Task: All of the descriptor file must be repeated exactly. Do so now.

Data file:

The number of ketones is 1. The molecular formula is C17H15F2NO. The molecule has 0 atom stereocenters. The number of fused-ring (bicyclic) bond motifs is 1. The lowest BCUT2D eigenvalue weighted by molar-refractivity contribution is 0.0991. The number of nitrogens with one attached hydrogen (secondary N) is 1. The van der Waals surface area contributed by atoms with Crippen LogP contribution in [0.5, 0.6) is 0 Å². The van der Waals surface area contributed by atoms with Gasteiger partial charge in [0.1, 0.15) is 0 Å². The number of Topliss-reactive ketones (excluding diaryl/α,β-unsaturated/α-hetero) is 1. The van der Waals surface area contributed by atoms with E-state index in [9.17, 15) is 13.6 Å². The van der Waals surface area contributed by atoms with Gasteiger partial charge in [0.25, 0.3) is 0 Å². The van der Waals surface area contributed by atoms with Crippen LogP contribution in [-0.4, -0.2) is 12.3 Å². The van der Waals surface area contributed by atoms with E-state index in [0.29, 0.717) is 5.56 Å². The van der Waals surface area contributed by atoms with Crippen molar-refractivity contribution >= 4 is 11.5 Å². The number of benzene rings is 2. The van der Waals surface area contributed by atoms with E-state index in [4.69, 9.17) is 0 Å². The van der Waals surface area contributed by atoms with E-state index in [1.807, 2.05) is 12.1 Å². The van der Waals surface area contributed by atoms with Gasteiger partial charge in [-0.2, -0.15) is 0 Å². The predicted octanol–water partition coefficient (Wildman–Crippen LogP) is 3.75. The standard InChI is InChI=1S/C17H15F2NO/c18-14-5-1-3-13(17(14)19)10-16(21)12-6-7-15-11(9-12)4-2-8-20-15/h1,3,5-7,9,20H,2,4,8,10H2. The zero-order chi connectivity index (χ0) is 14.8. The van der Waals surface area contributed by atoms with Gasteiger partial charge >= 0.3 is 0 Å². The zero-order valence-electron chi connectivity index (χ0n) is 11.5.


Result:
The number of ketones is 1. The molecular formula is C17H15F2NO. The molecule has 0 atom stereocenters. The number of fused-ring (bicyclic) bond motifs is 1. The lowest BCUT2D eigenvalue weighted by molar-refractivity contribution is 0.0991. The number of nitrogens with one attached hydrogen (secondary N) is 1. The van der Waals surface area contributed by atoms with Crippen LogP contribution in [0.5, 0.6) is 0 Å². The van der Waals surface area contributed by atoms with Gasteiger partial charge in [0.1, 0.15) is 0 Å². The number of Topliss-reactive ketones (excluding diaryl/α,β-unsaturated/α-hetero) is 1. The van der Waals surface area contributed by atoms with E-state index in [9.17, 15) is 13.6 Å². The van der Waals surface area contributed by atoms with Gasteiger partial charge in [0.25, 0.3) is 0 Å². The van der Waals surface area contributed by atoms with Crippen LogP contribution in [-0.4, -0.2) is 12.3 Å². The van der Waals surface area contributed by atoms with E-state index in [0.29, 0.717) is 5.56 Å². The van der Waals surface area contributed by atoms with Crippen molar-refractivity contribution >= 4 is 11.5 Å². The number of benzene rings is 2. The van der Waals surface area contributed by atoms with E-state index in [4.69, 9.17) is 0 Å². The van der Waals surface area contributed by atoms with E-state index in [1.807, 2.05) is 12.1 Å². The van der Waals surface area contributed by atoms with Gasteiger partial charge in [-0.2, -0.15) is 0 Å². The predicted octanol–water partition coefficient (Wildman–Crippen LogP) is 3.75. The standard InChI is InChI=1S/C17H15F2NO/c18-14-5-1-3-13(17(14)19)10-16(21)12-6-7-15-11(9-12)4-2-8-20-15/h1,3,5-7,9,20H,2,4,8,10H2. The zero-order chi connectivity index (χ0) is 14.8. The van der Waals surface area contributed by atoms with Gasteiger partial charge >= 0.3 is 0 Å². The zero-order valence-electron chi connectivity index (χ0n) is 11.5.